Teresa: Create a spending plan

 Money management is a lot like time management, in that there is never enough money or time to do the things we want to do. We avoid managing our money and time because it is a difficult, unpleasant experience. However, once we take control of our money and time, life doesn’t seem so scary.

In my experience, before I can set financial goals and develop a budget, I take stock of my money. The best way I know of is to inventory my saving and spending habits by creating a cash flow log of my income and expenses. A cash flow log requires keeping a record of every transaction over a set period of time.  For me, I use a small notebook that I carry around in my purse. However, a log can be kept on a calendar, on a telephone app, or with a computer program. In the log, I write down all my transactions such as wages, bills, each swipe of the debit card at Aztec Market, and those spontaneous purchases at Starbuck’s. On a cash flow log, I write down the date, who got my money or who gave me money, and the money amount. For a student, the cash flow log might look something like this:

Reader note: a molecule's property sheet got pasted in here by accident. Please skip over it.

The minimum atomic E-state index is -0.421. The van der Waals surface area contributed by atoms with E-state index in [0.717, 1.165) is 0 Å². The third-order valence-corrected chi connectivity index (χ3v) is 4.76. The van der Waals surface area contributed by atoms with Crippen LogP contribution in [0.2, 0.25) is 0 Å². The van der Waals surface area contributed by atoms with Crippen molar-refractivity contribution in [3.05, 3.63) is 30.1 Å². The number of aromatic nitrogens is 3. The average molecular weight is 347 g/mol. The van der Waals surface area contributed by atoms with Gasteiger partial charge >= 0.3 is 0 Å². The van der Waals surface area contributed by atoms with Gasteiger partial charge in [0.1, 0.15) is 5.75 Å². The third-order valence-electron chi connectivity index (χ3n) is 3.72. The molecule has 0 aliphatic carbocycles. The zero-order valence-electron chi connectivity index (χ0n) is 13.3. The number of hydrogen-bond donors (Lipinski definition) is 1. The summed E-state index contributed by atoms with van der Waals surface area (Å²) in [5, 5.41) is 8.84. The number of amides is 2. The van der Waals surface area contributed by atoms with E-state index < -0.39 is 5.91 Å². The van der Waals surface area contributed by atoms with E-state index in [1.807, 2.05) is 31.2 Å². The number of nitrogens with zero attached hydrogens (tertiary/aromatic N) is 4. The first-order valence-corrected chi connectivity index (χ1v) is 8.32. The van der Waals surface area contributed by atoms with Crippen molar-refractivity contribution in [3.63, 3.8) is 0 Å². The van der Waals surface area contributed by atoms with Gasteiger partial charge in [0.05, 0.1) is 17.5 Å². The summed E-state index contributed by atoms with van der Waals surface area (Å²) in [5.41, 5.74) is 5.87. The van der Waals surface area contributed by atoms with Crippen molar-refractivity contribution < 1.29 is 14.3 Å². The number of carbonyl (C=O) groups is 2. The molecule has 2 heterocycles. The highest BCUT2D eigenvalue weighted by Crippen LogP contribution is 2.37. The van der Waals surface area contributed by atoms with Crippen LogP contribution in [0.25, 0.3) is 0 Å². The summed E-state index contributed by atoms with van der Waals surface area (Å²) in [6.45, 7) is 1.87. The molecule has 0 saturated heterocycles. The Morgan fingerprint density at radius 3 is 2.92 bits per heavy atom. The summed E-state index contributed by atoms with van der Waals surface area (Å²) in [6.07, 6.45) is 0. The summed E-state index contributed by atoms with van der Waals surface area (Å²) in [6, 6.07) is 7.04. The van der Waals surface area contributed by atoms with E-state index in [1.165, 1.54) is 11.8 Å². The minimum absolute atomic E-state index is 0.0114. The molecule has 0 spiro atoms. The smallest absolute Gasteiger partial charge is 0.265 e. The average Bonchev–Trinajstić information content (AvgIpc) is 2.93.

Date

Method of Payment

Item

Cost

Deposit

8/1/11

Auto Debit

Gym Membership

$29.95

 

8/1/11

Check

Rent for Shared Apartment

$675.00

 

8/2/11

Cash

Café Latte

$3.85

 

8/3/11

Debit Card

2 Movie Tickets

$23.00

 

8/3/11

Cash

Popcorn & 2 Drinks at Movie

$9.75

 

8/4/11

Deposit

Food Server Job

 

$687.00

8/5/11

ATM

Service Charge

$2.50

 

8/5/11

Credit Card

New Shoes

$69.57

 

8/5/11

Debit Card

Groceries

$42.87

 

 

While working on the cash flow log, I also project my monthly, quarterly, and annual fixed expenses. A fixed expense may be car payment, cell phone bill, and utilities. I then look at variable or flexible expenses which include food, entertainment, and clothes. As a college student your expenses may look like this: